You shouldn’t have to soft-launch your bisexuality – here are some tips on being loud and proud!
BY KATIE CHAMBERS, IMAGE BY RDNE STOCK PROJECT
It’s easy to go under the gaydar as a bi person, and this is both a blessing and a curse. There’s a ton of privilege that comes with being in heterosexual relationships, but it also means that it’s possible for someone to go for a long time without mentioning their bisexuality. People assume you’re straight, and life is easier that way. You’re not lying about it – you’ve found a neat little loophole where you’re just quiet about it, and only admit it if you’re asked point blank.
If this is you, be kind to yourself! It’s really comfortable in this loophole. But being bi shouldn’t be a ‘don’t ask, don’t tell’ thing – it’s something to be proud of. Being open about it takes a lot of bravery, but feels amazing. Disclaimer: it’s something I absolutely have not mastered, but I’m working on it – we’re in this together! Here are some tips to help us all be louder:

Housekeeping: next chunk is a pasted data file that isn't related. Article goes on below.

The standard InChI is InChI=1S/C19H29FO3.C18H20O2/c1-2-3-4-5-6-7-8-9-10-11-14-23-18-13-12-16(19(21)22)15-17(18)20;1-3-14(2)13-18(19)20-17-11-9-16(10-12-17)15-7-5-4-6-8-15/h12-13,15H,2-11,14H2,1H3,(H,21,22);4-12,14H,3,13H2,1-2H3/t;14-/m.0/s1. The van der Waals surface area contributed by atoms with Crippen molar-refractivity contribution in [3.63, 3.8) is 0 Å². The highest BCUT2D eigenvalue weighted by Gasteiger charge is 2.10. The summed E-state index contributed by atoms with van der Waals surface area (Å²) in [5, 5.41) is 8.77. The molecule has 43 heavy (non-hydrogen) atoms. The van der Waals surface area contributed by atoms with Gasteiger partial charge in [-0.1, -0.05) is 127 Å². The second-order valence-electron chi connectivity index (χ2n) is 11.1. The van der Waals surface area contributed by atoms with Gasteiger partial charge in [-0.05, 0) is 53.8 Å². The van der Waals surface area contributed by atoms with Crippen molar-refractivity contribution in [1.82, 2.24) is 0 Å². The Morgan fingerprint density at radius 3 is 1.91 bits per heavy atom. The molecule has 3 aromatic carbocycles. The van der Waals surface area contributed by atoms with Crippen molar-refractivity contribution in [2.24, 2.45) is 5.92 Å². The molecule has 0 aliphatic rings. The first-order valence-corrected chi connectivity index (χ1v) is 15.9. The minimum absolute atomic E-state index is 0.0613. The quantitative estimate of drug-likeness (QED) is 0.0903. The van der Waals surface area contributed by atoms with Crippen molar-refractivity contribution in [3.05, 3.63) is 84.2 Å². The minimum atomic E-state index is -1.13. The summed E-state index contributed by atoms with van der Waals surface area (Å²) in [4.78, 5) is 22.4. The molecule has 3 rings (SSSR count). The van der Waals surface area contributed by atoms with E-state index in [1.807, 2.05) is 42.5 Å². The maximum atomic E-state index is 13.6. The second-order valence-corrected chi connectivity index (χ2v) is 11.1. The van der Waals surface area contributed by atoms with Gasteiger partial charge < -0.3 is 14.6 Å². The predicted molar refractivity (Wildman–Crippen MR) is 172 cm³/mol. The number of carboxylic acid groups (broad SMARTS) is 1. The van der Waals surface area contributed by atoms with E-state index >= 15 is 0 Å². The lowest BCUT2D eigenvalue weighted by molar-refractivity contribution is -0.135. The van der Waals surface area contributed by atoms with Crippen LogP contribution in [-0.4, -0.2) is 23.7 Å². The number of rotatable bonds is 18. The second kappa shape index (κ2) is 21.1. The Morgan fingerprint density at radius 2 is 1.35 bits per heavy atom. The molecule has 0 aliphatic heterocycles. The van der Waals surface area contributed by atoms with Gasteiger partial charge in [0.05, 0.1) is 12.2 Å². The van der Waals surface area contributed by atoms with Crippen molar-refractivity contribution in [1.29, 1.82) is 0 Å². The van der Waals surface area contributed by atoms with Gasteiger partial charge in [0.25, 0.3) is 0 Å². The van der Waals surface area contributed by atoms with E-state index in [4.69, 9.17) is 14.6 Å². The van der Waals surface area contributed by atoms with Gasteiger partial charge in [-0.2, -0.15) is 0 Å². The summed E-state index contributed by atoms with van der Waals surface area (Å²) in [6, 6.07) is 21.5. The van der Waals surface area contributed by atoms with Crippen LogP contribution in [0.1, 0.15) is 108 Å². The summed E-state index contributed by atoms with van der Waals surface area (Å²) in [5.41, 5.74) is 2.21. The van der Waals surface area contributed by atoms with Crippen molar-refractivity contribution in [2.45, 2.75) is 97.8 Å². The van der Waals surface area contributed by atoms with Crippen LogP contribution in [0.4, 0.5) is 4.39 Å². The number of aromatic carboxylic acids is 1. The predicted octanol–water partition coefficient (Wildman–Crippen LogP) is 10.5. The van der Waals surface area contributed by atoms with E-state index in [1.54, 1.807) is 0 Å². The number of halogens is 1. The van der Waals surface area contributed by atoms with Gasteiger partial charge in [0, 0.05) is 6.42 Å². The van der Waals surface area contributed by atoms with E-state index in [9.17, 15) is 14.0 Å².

Say it out loud in front of people.
This is so much more powerful than you think. You can do this off-handedly, it doesn’t need to be a big ‘coming out’ moment, but I’ve found it makes all the difference. Start with one really supportive childhood friend, or even practise saying it to new people as they’re getting to know you. Being honest to your loved ones really helps you be honest with yourself, which is the first step to pride.
Don’t wait for a queer relationship to say it for you.